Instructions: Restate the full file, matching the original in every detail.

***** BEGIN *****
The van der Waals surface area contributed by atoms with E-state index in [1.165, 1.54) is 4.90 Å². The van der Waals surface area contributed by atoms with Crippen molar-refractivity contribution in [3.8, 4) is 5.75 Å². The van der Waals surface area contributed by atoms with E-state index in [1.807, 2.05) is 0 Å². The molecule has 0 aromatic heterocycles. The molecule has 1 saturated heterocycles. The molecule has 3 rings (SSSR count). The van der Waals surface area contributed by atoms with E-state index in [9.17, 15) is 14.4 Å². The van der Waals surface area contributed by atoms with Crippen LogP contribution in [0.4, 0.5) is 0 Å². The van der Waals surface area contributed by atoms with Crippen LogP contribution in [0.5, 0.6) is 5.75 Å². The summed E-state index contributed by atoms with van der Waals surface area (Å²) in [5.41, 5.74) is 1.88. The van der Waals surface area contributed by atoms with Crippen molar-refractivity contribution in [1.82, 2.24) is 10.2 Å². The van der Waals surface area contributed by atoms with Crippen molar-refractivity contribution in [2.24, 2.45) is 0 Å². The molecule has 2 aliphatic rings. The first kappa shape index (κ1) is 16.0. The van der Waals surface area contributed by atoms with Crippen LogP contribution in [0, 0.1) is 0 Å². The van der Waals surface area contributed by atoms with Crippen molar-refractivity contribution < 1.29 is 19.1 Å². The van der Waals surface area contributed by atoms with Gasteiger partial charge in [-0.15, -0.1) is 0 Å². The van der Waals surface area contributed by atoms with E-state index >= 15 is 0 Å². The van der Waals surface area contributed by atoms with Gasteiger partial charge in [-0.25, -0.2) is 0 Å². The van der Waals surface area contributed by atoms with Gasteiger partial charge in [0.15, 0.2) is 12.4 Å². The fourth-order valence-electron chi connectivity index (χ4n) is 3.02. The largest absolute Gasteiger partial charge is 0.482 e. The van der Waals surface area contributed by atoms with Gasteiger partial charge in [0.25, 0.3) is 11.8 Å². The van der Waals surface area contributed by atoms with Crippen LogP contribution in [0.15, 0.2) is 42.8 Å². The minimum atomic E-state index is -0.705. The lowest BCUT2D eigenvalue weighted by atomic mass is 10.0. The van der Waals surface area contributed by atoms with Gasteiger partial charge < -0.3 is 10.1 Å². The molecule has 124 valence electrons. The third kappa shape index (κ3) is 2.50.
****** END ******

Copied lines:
The van der Waals surface area contributed by atoms with E-state index in [1.165, 1.54) is 4.90 Å². The van der Waals surface area contributed by atoms with Crippen molar-refractivity contribution in [3.8, 4) is 5.75 Å². The van der Waals surface area contributed by atoms with E-state index in [1.807, 2.05) is 0 Å². The molecule has 0 aromatic heterocycles. The molecule has 1 saturated heterocycles. The molecule has 3 rings (SSSR count). The van der Waals surface area contributed by atoms with E-state index in [9.17, 15) is 14.4 Å². The van der Waals surface area contributed by atoms with Crippen LogP contribution in [0.4, 0.5) is 0 Å². The van der Waals surface area contributed by atoms with Crippen LogP contribution in [0.5, 0.6) is 5.75 Å². The summed E-state index contributed by atoms with van der Waals surface area (Å²) in [5.41, 5.74) is 1.88. The van der Waals surface area contributed by atoms with Crippen molar-refractivity contribution in [1.82, 2.24) is 10.2 Å². The van der Waals surface area contributed by atoms with Crippen molar-refractivity contribution in [2.24, 2.45) is 0 Å². The molecule has 2 aliphatic rings. The first kappa shape index (κ1) is 16.0. The van der Waals surface area contributed by atoms with Crippen LogP contribution in [0, 0.1) is 0 Å². The van der Waals surface area contributed by atoms with Crippen molar-refractivity contribution < 1.29 is 19.1 Å². The van der Waals surface area contributed by atoms with Gasteiger partial charge in [-0.15, -0.1) is 0 Å². The van der Waals surface area contributed by atoms with E-state index >= 15 is 0 Å². The van der Waals surface area contributed by atoms with Gasteiger partial charge in [-0.25, -0.2) is 0 Å². The van der Waals surface area contributed by atoms with Gasteiger partial charge in [0.15, 0.2) is 12.4 Å². The fourth-order valence-electron chi connectivity index (χ4n) is 3.02. The largest absolute Gasteiger partial charge is 0.482 e. The van der Waals surface area contributed by atoms with Gasteiger partial charge in [0.25, 0.3) is 11.8 Å². The van der Waals surface area contributed by atoms with Crippen LogP contribution in [0.15, 0.2) is 42.8 Å². The minimum atomic E-state index is -0.705. The lowest BCUT2D eigenvalue weighted by atomic mass is 10.0. The van der Waals surface area contributed by atoms with Gasteiger partial charge < -0.3 is 10.1 Å². The molecule has 124 valence electrons. The third kappa shape index (κ3) is 2.50.